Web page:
Dealing with the news media is not a spectator sport. It takes discipline and practice not unlike an actor learning to play a part and deliver lines in character.
Actors don't show up on stage unprepared, and neither should spokespersons. Media training is a must.
For people with media backgrounds, with lots of actual experience or who have taken media training before, media training can be an invaluable refresher course. You can always perform better.
Media training tutorials can cover a wide landscape of communications realities and challenges. But effective media training sessions always include exercises that put your speaking and thinking-on-your-feet skills to the test. We call them stress tests.
We have found the most effective stress tests require trainees to identify what they need to say, develop a key message and refine that message into something approaching a sound bite. We ask trainees to anticipate issues and questions they will face in an interview – maybe even an ambush interview – with an aggressive print or broadcast media reporter.
The interviews are digitally recorded so trainees can see themselves perform. They usually are their own harshest critics, noticing distracting twitches, slouchy posture or roving eyes.
Our media training sessions preferably include two stress tests. That way trainees get a second chance to clean up mistakes they made in the first interview.
When time allows, we like to preface the stress tests with an exercise aimed at helping people find their own voice. This usually involves asking a trainee to compose a short story about a subject near and dear to their heart and then relate it orally without notes. This low-stress experience gives trainees a chance to concentrate on a power position and eye contact without having to think too much about tricky subject matter or questions hurled from left field.
The tutorial section of the training offers some background on the changing face of the news media, new technologies that have accelerated the pace of news cycles and reporting ethics and responsibilities. We also cover social media, including the emergence of Twitter as a terrific real-time way to update the news media, employees and key stakeholders in a crisis.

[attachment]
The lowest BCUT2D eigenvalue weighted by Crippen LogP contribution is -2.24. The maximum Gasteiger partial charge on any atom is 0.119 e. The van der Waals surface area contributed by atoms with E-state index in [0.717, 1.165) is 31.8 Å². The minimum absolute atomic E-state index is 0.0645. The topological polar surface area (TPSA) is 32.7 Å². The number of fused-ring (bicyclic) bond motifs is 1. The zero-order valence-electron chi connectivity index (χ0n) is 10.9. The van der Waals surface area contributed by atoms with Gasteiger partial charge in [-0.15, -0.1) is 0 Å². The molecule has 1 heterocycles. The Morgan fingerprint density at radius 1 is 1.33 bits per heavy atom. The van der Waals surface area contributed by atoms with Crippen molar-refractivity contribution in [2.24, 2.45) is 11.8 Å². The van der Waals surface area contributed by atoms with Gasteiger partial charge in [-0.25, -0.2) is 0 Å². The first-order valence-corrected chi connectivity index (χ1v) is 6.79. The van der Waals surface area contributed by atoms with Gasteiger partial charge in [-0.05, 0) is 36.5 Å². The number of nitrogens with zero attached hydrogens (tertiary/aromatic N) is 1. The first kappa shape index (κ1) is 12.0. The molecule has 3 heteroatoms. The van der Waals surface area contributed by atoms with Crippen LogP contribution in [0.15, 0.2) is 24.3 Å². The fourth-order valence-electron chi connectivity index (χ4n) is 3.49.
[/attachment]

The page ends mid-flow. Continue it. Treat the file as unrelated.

But the heart of the media training is the role-playing experience in front of a camera. A key first step is to overcome the aversion of practicing to perform. CEOs can be the worst. They typically became CEOs because of their abilities to speak well and think on their feet. But as former Disney CEO Michael Eisner proved with his comment about "beautiful women not being funny," you aren't as prepared as you think you are.
Success in front of the camera starts with careful preparation, often in a compressed time frame. Very few people are capable of matching a moment on the spot with the right comment and emotional empathy. It is why actors do their homework before they play a part. They have to assimilate their role and make the script their own.
The purpose of media training is to give spokespersons the perspective, the tools and the tips to write an effective key message and deliver it in perfect pitch.
Media training stress tests are like screen tests for actors. They show your potential and what you need to work on to play your part.
If you are or may be a spokesperson, arm yourself with media training. It's a smarter option than winging it.